At the event, details were given of the progress of the Living Soils Initiative in the Americas, carried out by IICA together with the scientist Rattan Lal, considered the world’s leading authority on the subject and one of the speakers at this event.
Dubai, United Arab Emirates, 12 December 2023 (IICA) – Agriculture of the Americas utilized the world’s major environmental discussion and negotiating forum to demonstrate that it is a key player in global food security that is increasingly embracing new practices and new technologies to enable it to sequester carbon and make an essential contribution to the fight against climate change.
The joint presentation by the private, government and scientific sectors of the Americas at the United Nations Climate Change Conference (COP28) in the United Arab Emirates was held in the pavilion organized by the Inter-American Institute for Cooperation on Agriculture, in partnership with its 34 Member States, and was the subject of much attention.
The venue, designated as the Home of Sustainable Agriculture of the Americas pavilion, has given voice to the sector at the Conference, which itself has brought together more than 70,000 people from around the world.
The presentation provided details on the latest developments in the Living Soils of the Americas initiative that IICA has spearheaded with Rattan Lal—a scientist considered to be the world’s leading authority on the topic—and who was also one of the presenters at the event. Living Soils is a combined effort by the governments, public sector and academia in the hemisphere to preserve and restore this natural resource that sustains life on the planet.
Other speakers were the ministers of Agriculture of Chile and Honduras, Esteban Valenzuela and Laura Suazo, respectively; the President of the Brazilian Agricultural Research Corporation (EMBRAPA), Silvia Massruhá; and Francois Chretién, the Director of Living Laboratories – a Canadian government initiative that champions innovation. Also participating were Mauricio Rodrigues, CEO of Bayer Latin America; Grazielle Parenti, Head of Business Sustainability for Latin America at Syngenta and Ignacio Lorenzo, from the Climate Action and Positive Biodiversity Division of CAF-Development Bank of Latin America.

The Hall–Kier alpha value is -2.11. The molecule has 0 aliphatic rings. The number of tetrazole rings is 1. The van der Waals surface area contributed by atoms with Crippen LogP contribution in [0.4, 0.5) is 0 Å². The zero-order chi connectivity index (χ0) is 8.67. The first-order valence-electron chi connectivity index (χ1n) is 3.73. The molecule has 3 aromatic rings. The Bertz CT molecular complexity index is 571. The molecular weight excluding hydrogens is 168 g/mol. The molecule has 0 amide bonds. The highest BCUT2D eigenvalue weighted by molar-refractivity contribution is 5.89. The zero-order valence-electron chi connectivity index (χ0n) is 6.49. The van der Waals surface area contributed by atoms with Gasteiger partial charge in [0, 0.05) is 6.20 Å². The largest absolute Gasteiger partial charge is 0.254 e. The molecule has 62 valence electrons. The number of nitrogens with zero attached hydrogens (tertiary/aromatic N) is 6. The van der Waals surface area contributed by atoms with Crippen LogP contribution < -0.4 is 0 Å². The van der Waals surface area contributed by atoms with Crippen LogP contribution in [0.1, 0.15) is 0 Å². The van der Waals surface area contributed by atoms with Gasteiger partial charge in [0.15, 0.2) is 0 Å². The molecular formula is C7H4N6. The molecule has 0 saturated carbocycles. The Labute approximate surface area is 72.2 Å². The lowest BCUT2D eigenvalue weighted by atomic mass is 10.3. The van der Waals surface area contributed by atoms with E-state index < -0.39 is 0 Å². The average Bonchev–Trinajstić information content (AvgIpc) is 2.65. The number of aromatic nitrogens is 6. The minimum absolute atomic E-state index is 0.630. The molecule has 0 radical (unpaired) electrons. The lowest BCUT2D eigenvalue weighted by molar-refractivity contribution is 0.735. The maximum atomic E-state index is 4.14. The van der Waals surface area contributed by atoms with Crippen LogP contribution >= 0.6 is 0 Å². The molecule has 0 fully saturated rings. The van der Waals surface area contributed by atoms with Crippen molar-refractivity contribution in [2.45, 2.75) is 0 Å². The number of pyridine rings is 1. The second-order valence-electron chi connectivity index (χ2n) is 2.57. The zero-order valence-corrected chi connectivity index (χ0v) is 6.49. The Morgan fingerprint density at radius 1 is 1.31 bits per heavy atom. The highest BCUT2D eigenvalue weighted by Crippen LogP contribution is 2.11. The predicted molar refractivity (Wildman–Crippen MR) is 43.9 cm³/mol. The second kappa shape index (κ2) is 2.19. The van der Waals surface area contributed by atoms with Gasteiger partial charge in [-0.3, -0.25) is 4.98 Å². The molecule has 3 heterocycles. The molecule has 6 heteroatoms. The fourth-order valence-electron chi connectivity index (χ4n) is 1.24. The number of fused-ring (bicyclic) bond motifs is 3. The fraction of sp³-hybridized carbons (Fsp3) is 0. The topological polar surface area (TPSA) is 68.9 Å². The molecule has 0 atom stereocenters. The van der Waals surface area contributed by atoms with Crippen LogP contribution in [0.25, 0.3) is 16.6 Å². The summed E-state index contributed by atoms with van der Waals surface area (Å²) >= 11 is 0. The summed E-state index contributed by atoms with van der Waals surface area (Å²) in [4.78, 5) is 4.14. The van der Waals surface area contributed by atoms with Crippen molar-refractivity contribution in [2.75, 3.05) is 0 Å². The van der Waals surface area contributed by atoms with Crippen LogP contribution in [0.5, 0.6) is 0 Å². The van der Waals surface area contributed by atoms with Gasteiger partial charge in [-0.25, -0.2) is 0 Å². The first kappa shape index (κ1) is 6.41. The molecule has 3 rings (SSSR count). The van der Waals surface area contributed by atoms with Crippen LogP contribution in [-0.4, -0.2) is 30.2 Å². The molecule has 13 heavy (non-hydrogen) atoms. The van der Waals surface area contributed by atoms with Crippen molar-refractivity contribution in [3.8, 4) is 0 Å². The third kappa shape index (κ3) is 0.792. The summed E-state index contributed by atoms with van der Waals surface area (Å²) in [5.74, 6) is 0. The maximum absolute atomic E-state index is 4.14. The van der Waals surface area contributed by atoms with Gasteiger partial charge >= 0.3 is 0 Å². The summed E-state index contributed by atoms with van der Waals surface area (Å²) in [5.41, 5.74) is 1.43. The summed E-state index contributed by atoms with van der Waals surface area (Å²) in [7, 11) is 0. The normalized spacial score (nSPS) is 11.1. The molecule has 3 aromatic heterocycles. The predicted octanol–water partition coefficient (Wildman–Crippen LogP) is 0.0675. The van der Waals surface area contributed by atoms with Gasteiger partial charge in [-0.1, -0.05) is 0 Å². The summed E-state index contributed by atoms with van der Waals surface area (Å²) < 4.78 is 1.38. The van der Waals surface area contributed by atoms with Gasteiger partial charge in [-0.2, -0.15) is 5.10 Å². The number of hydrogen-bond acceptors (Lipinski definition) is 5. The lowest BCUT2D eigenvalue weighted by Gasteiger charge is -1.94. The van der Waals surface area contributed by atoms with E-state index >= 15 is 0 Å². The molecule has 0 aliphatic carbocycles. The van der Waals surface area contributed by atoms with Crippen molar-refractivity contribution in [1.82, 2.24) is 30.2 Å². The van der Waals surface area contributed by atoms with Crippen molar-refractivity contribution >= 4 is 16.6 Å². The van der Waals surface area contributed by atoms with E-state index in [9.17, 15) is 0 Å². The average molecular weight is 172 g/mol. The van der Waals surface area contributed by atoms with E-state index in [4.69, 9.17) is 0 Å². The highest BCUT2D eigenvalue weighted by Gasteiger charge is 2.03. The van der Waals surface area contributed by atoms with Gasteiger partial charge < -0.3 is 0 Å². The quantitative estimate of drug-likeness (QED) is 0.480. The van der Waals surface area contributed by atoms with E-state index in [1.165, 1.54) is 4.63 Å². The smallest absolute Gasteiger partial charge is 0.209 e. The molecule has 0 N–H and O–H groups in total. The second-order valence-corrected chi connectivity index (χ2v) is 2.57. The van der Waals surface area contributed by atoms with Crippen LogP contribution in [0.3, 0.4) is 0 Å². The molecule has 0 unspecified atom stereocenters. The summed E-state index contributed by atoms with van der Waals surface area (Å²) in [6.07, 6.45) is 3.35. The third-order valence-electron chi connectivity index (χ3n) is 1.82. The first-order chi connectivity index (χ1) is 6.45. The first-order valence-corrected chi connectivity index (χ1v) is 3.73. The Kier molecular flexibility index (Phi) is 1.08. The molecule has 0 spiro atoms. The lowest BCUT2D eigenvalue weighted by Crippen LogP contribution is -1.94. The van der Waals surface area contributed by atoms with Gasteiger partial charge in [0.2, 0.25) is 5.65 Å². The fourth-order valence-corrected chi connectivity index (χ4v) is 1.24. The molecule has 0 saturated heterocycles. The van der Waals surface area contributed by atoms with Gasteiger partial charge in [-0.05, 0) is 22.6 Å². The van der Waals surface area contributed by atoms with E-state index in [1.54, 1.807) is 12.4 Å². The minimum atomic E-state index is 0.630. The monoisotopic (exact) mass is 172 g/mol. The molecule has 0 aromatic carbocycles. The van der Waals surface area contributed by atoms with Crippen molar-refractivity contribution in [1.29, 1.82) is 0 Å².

“Humanity can replace fossil fuels but not agriculture”, warned Rattan Lal, who demonstrated in numbers and with concrete data how the agriculture sector of Latin America and the Caribbean has undergone a dramatic transformation since the 1960s, becoming the major net food exporting region in the world.
“That is a remarkable success story”, said the scientist, who then went on to specify that today more than 68% of the region’s soil is affected by erosion and the key action to promote soil recovery is to convert carbon into a new commodity than can generate income for farmers, much in the same way as meat and grains.